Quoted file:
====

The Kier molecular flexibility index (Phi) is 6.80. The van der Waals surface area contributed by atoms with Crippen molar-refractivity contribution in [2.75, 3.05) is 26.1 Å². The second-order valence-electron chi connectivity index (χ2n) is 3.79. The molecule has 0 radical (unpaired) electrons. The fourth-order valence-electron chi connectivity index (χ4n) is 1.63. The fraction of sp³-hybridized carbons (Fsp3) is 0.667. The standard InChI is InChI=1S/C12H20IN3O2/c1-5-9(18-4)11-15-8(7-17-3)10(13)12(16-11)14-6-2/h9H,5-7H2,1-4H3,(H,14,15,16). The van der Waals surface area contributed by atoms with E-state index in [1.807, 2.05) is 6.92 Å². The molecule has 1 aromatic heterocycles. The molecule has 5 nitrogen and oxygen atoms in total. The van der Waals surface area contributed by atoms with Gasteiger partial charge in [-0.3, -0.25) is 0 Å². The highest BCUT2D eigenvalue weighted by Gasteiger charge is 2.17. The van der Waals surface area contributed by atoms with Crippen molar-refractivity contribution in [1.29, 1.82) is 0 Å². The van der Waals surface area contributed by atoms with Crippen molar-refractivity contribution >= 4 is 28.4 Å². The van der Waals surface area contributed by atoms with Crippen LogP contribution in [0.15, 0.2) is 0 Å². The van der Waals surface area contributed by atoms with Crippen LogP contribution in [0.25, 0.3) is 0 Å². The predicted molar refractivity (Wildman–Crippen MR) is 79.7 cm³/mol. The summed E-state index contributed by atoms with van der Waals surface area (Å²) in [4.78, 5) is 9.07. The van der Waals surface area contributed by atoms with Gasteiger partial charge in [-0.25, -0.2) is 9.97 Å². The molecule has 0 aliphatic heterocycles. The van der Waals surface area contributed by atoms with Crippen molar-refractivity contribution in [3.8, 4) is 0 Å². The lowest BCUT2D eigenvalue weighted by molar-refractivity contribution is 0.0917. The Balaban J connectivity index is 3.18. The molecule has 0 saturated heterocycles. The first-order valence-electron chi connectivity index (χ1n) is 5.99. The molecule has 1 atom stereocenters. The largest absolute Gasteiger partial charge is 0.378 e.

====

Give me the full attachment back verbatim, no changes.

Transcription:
The Kier molecular flexibility index (Phi) is 6.80. The van der Waals surface area contributed by atoms with Crippen molar-refractivity contribution in [2.75, 3.05) is 26.1 Å². The second-order valence-electron chi connectivity index (χ2n) is 3.79. The molecule has 0 radical (unpaired) electrons. The fourth-order valence-electron chi connectivity index (χ4n) is 1.63. The fraction of sp³-hybridized carbons (Fsp3) is 0.667. The standard InChI is InChI=1S/C12H20IN3O2/c1-5-9(18-4)11-15-8(7-17-3)10(13)12(16-11)14-6-2/h9H,5-7H2,1-4H3,(H,14,15,16). The van der Waals surface area contributed by atoms with E-state index in [1.807, 2.05) is 6.92 Å². The molecule has 1 aromatic heterocycles. The molecule has 5 nitrogen and oxygen atoms in total. The van der Waals surface area contributed by atoms with Gasteiger partial charge in [-0.3, -0.25) is 0 Å². The highest BCUT2D eigenvalue weighted by Gasteiger charge is 2.17. The van der Waals surface area contributed by atoms with Crippen molar-refractivity contribution in [1.29, 1.82) is 0 Å². The van der Waals surface area contributed by atoms with Crippen molar-refractivity contribution >= 4 is 28.4 Å². The van der Waals surface area contributed by atoms with Crippen LogP contribution in [0.15, 0.2) is 0 Å². The van der Waals surface area contributed by atoms with Crippen LogP contribution in [0.25, 0.3) is 0 Å². The predicted molar refractivity (Wildman–Crippen MR) is 79.7 cm³/mol. The summed E-state index contributed by atoms with van der Waals surface area (Å²) in [4.78, 5) is 9.07. The van der Waals surface area contributed by atoms with Gasteiger partial charge in [-0.25, -0.2) is 9.97 Å². The molecule has 0 aliphatic heterocycles. The van der Waals surface area contributed by atoms with Crippen molar-refractivity contribution in [3.8, 4) is 0 Å². The lowest BCUT2D eigenvalue weighted by molar-refractivity contribution is 0.0917. The Balaban J connectivity index is 3.18. The molecule has 0 saturated heterocycles. The first-order valence-electron chi connectivity index (χ1n) is 5.99. The molecule has 1 atom stereocenters. The largest absolute Gasteiger partial charge is 0.378 e.